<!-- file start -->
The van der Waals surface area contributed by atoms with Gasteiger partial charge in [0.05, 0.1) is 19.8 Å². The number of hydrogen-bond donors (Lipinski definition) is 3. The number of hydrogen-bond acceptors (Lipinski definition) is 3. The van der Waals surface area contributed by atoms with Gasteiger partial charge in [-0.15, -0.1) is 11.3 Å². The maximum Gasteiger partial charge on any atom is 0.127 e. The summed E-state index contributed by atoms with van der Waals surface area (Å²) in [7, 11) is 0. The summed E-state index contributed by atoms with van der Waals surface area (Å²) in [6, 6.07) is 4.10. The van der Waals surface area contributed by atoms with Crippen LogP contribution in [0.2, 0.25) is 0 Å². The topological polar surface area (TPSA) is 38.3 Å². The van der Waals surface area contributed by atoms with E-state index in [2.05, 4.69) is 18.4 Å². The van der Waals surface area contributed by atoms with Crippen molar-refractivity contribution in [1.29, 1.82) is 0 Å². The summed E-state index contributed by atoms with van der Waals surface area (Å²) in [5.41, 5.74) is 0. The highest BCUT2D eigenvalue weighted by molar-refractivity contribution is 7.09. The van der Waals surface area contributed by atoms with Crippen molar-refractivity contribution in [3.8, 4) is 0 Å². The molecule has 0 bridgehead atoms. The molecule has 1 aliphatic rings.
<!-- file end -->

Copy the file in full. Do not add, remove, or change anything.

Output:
The van der Waals surface area contributed by atoms with Gasteiger partial charge in [0.05, 0.1) is 19.8 Å². The number of hydrogen-bond donors (Lipinski definition) is 3. The number of hydrogen-bond acceptors (Lipinski definition) is 3. The van der Waals surface area contributed by atoms with Gasteiger partial charge in [-0.15, -0.1) is 11.3 Å². The maximum Gasteiger partial charge on any atom is 0.127 e. The summed E-state index contributed by atoms with van der Waals surface area (Å²) in [7, 11) is 0. The summed E-state index contributed by atoms with van der Waals surface area (Å²) in [6, 6.07) is 4.10. The van der Waals surface area contributed by atoms with Crippen LogP contribution in [0.2, 0.25) is 0 Å². The topological polar surface area (TPSA) is 38.3 Å². The van der Waals surface area contributed by atoms with E-state index in [2.05, 4.69) is 18.4 Å². The van der Waals surface area contributed by atoms with Crippen molar-refractivity contribution in [1.29, 1.82) is 0 Å². The summed E-state index contributed by atoms with van der Waals surface area (Å²) in [5.41, 5.74) is 0. The highest BCUT2D eigenvalue weighted by molar-refractivity contribution is 7.09. The van der Waals surface area contributed by atoms with Crippen molar-refractivity contribution in [3.8, 4) is 0 Å². The molecule has 0 bridgehead atoms. The molecule has 1 aliphatic rings.